Click on the web stream for which you’ll create the filters:
Go to "Tagging Settings":
Click on "Define Internal Traffic":
Click on "Create":
You’ll now have your first opportunity to start adding an IP address (or multiple). You’ll put in the name of the configuration (1), the match type (2), and the IP address (3).
There are multiple match types, but no RegEx option (!!):
Here’s a sample configuration filled out for my home IP address:
IMPORTANT: Even though GA 4 uses “Anonymize IP” (dropping off the last octet in the IP address), for the “IP Address equals” option, you have to use the full IP address.
Save your changes. You’ll now see that configuration show up in your list of “internal traffic” rules.
Next, go back to “GA Admin / Data Settings / Data Filters”.
Make sure the Data Filter for Internal Traffic is set up. (I think this happens by default; I don’t think you have to do anything. But check to be sure.)
Now you wait patiently. You won’t see any results of this filter until the next day.
The next day, you can use the dimension “Test data filter name” to look for traffic that is labeled “internal” or “not set” (i.e. external). Here is an example of the filter:
And here's where you can use it in a report in the UI:
You could also use it in the Analysis Hub, as a dimension for any of the reports you build. As a simple example:
- Specify a date range which includes the internal-traffic being set up.
- If the dimension is not there, click the + button and add the…
- “Test data filter name” dimension.
- Choose an Exploration report.
- Drag or choose the “Test data filter name” to the “Rows” section.
- You’ll now see the internal traffic and the not-set traffic.
Changes Are Coming...
I don't actually know that - but the IP filtering is so limited in GA4 compared to UA that I have to believe it'll be updated soon. The lack of RegEx in the match type is perhaps the biggest limitation right now - hard to see how to create an "internal traffic" channel for a large multi-site organization without having RegEx. Plus, of course, not having views available. That is bound to change.
Make the Internal Traffic Filter Live?
You may have noticed, back a few screens, that the internal traffic filter was in “testing” mode. After you’ve tested that you set it up correctly, you can choose to make it live. From that point forward, you will permanently exclude internal traffic from your GA 4 reports.
Which I don’t recommend.
I think it’s great to set up the internal traffic filter – but leave it in test mode. You can always do your analysis and exclude that segment, either in the GA4 interface or in Big Query. But since there is only one “view” in GA 4, I’m reluctant to start excluding traffic that you’ll never get back. Mess up that IP filter and that data is gone forever – there’s no raw view on which to fall back.
Label Your Analysis Hubs Reports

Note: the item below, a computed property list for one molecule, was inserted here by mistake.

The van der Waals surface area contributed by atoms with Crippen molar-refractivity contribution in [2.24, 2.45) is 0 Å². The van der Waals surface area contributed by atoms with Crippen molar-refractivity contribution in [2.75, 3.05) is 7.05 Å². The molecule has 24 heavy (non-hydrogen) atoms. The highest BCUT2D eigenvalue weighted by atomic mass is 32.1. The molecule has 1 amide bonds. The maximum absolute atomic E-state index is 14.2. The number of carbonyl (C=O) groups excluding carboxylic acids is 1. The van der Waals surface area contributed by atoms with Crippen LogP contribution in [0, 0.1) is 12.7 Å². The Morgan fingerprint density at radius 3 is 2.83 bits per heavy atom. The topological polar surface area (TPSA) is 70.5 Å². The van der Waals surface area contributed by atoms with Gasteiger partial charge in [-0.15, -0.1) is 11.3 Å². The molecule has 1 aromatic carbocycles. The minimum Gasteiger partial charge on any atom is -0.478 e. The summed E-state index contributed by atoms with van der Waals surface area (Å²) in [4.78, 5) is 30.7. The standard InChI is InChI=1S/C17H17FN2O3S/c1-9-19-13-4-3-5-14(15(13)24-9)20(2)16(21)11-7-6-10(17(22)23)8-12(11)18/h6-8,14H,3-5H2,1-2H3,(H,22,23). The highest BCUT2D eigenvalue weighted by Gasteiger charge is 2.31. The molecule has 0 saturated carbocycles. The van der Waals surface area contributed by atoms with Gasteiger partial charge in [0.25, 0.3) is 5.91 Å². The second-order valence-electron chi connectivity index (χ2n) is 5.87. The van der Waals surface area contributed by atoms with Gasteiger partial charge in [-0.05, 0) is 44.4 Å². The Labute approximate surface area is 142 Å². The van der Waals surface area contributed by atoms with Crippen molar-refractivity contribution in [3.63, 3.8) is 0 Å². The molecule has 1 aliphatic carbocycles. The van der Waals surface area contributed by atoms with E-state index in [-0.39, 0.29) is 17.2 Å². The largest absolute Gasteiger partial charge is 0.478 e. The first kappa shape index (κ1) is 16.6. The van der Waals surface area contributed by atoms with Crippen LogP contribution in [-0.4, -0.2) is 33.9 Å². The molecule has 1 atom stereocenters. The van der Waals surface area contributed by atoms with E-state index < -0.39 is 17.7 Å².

Here’s a simple idea – make sure that every report you create in the Analysis Hub has a name.
Otherwise, once you start creating reports, you’ll be hard pressed to remember what’s in the myriad “Untitled Analysis” reports.
Honestly one of the most impressive features of GA 4 is its built-in integration with BigQuery (part of the Google Cloud Platform). You can set up automatic export of GA 4 data directly into BigQuery and specify whether you want to do that once per day, or virtually instantaneous. The “once per day” option is, essentially, going to be free (depending on how much data you have). For the “instantaneous” exports, you’ll have to set up a billing account.
I won’t try to recreate the excellent blog post that Charles Farina wrote on setting up BQ – go ahead and follow his steps and in about a day you’ll start getting data like this, which clearly shows the event / parameters structure of GA 4:
Why should you care? Ultimately, I suspect much of the GA 4 analysis is going to be done based on the data that’s stored in Big Query. Once the data is in BigQuery, you have a whole new world of processing and analysis open to you – much more than you’ll have within GA 4 itself.
Leave Your Universal Analytics (the "Old" GA) in Place
The hostname and IP filters are two of many reasons why I think GA 4 should run alongside the older version of GA.
The GA 4 UI (user interface) is totally different. It will take some time for all the analysts who worked with the older version – myself included - to truly “grok” the newer version. But by comparing the new to the old, you can understand and dig into the differences.
When you compare GA 4 to Universal Analytics (UA), use the "raw" or unfiltered view in UA (assuming you’ve set that up). The raw view will be the closest to what you’ll see in GA 4, because the filtering capabilities are still so limited in GA 4.
Here are some more thoughts on why I think GA4 shouldn't be your only Analytics.
Looking for more GA 4 tips? Check out our GA 4 Resource Hub!